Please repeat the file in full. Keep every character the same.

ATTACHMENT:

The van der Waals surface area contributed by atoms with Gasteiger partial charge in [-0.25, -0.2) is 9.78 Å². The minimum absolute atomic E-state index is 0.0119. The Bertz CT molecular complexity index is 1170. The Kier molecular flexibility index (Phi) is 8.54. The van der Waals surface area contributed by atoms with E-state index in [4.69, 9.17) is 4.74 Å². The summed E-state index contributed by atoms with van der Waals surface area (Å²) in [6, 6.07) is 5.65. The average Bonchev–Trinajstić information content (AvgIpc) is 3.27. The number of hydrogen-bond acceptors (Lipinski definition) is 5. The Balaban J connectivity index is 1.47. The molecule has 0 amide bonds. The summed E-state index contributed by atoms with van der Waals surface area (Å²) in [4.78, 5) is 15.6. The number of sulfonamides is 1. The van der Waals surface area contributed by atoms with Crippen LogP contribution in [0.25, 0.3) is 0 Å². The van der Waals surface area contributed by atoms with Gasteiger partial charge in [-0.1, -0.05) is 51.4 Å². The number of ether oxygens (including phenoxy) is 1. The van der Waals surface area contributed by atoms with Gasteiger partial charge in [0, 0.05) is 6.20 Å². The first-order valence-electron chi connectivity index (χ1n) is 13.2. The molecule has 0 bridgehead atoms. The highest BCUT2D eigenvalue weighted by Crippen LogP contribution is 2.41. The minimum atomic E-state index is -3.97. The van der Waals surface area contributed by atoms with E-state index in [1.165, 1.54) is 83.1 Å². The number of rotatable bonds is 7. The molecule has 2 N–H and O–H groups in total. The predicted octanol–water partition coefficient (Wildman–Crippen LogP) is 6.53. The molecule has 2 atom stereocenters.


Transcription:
The van der Waals surface area contributed by atoms with Gasteiger partial charge in [-0.25, -0.2) is 9.78 Å². The minimum absolute atomic E-state index is 0.0119. The Bertz CT molecular complexity index is 1170. The Kier molecular flexibility index (Phi) is 8.54. The van der Waals surface area contributed by atoms with E-state index in [4.69, 9.17) is 4.74 Å². The summed E-state index contributed by atoms with van der Waals surface area (Å²) in [6, 6.07) is 5.65. The average Bonchev–Trinajstić information content (AvgIpc) is 3.27. The number of hydrogen-bond acceptors (Lipinski definition) is 5. The Balaban J connectivity index is 1.47. The molecule has 0 amide bonds. The summed E-state index contributed by atoms with van der Waals surface area (Å²) in [4.78, 5) is 15.6. The number of sulfonamides is 1. The van der Waals surface area contributed by atoms with Crippen LogP contribution in [0.25, 0.3) is 0 Å². The van der Waals surface area contributed by atoms with Gasteiger partial charge in [-0.1, -0.05) is 51.4 Å². The number of ether oxygens (including phenoxy) is 1. The van der Waals surface area contributed by atoms with Gasteiger partial charge in [0, 0.05) is 6.20 Å². The first-order valence-electron chi connectivity index (χ1n) is 13.2. The molecule has 0 bridgehead atoms. The highest BCUT2D eigenvalue weighted by Crippen LogP contribution is 2.41. The minimum atomic E-state index is -3.97. The van der Waals surface area contributed by atoms with E-state index in [1.165, 1.54) is 83.1 Å². The number of rotatable bonds is 7. The molecule has 2 N–H and O–H groups in total. The predicted octanol–water partition coefficient (Wildman–Crippen LogP) is 6.53. The molecule has 2 atom stereocenters.